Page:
It seems that information security professionals are beginning to focus more on insider threats according to a new report by Ari Kaplan Advisors sponsored by Nuix. The survey shows that budgets have shifted toward internal security, rather than at the perimeter. Unfortunately more professionals know how much they spend on perimeter security than on remediating incidents, which may not be a good trend, but attitudes are shifting.
Almost three-quarters (71%) of respondents reported they have an insider threat program or policy, and 14% said they allocate 40% or more of their budget to insider threats. This is a positive trend as more organizations realize that the insider threat can be more damaging than external hackers, since trusted insiders have access to sensitive information as part of their daily jobs.
These are some highlights from the survey:
- 71% of respondents reported having an insider threat program or policy
- Although almost all respondents (93%) reported being able to identify their critical value data, only 69% said they knew what people did with the critical value data after they accessed it
- 82% of respondents said their organizations had a bring-your-own-device (BYOD) policy, compared to 69% of respondents who had one in 2014
- 93% of respondents claimed human behavior was the biggest threat to their organizations’ security, up from 88% in 2014
People were reported to be “almost universally” the biggest weakness in information security, ahead of technology and processes. Someone may be prompted to steal valuable data because they were passed over for a promotion or wanted to “get back” at some perceived slight. Of the respondents that reported to have an insider threat program or policy, 70% offer employee training to minimize risk. This is valuable, but a highly credentialed user with a grudge will still do something that may harm the company.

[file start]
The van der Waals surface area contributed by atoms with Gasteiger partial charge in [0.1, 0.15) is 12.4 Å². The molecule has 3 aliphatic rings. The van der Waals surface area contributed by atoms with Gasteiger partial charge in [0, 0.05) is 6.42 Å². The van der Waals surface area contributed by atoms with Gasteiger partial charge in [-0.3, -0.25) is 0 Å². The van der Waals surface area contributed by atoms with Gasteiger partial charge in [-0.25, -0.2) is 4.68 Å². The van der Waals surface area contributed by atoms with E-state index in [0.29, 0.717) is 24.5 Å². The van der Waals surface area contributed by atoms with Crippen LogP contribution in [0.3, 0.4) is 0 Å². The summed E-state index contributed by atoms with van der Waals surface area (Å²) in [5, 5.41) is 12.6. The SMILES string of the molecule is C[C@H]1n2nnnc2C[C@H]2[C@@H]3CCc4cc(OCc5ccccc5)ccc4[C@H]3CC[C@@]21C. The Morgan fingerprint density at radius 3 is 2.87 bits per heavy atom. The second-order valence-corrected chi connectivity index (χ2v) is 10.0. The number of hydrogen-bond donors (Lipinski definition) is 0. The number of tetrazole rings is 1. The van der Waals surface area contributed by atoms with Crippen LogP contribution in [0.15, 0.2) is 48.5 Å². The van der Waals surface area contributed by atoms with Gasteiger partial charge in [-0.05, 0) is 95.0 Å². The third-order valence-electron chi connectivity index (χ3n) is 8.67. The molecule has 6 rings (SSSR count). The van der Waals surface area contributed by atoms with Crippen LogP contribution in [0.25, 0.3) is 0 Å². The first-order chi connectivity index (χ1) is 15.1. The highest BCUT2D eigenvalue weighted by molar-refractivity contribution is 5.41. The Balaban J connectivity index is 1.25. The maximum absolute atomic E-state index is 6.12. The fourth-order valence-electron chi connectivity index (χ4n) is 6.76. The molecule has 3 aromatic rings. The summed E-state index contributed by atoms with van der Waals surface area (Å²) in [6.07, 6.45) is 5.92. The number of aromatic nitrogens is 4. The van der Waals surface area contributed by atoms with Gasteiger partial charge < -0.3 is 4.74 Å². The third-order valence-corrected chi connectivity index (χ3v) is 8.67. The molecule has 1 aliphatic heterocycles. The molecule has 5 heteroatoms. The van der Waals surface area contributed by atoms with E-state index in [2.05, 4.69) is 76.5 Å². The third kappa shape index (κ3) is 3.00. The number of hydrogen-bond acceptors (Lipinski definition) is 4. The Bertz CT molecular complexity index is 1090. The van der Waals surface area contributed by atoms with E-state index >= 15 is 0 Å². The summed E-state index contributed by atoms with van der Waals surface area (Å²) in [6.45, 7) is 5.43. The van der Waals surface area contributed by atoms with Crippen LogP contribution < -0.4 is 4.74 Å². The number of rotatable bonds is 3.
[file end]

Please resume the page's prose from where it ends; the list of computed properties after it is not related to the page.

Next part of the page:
Because of high profile data breaches involving trusted insiders, more business and security leaders are focusing on insider threats and how best to mitigate the risk. The nature of business today makes it easy to steal critical data. If I have access to intellectual property or customer records, it’s easy to copy those files to a thumb drive and walk out the door. In many cases this is a legitimate action, since I may need to work on the files at home or share them with a colleague or business partner.
The best way to address insider threats is by protecting critical data as a user creates it. When a user creates a document, a security policy should automatically encrypt it and assign dynamic permission controls that control what the user can do with the information inside the document when it is opened. This permission control should travel with the document, so if a trusted insider shares it with an unauthorized user, the document becomes useless. The unauthorized user cannot read the content of the document.
Moving the focus from the perimeter to insiders is important to eliminate data breaches and mitigate the risk they can cause. Targeting critical value data for this type of protection ensures that a company can maintain its intellectual property and its competitive edge in the market.
Photo credit Mathew G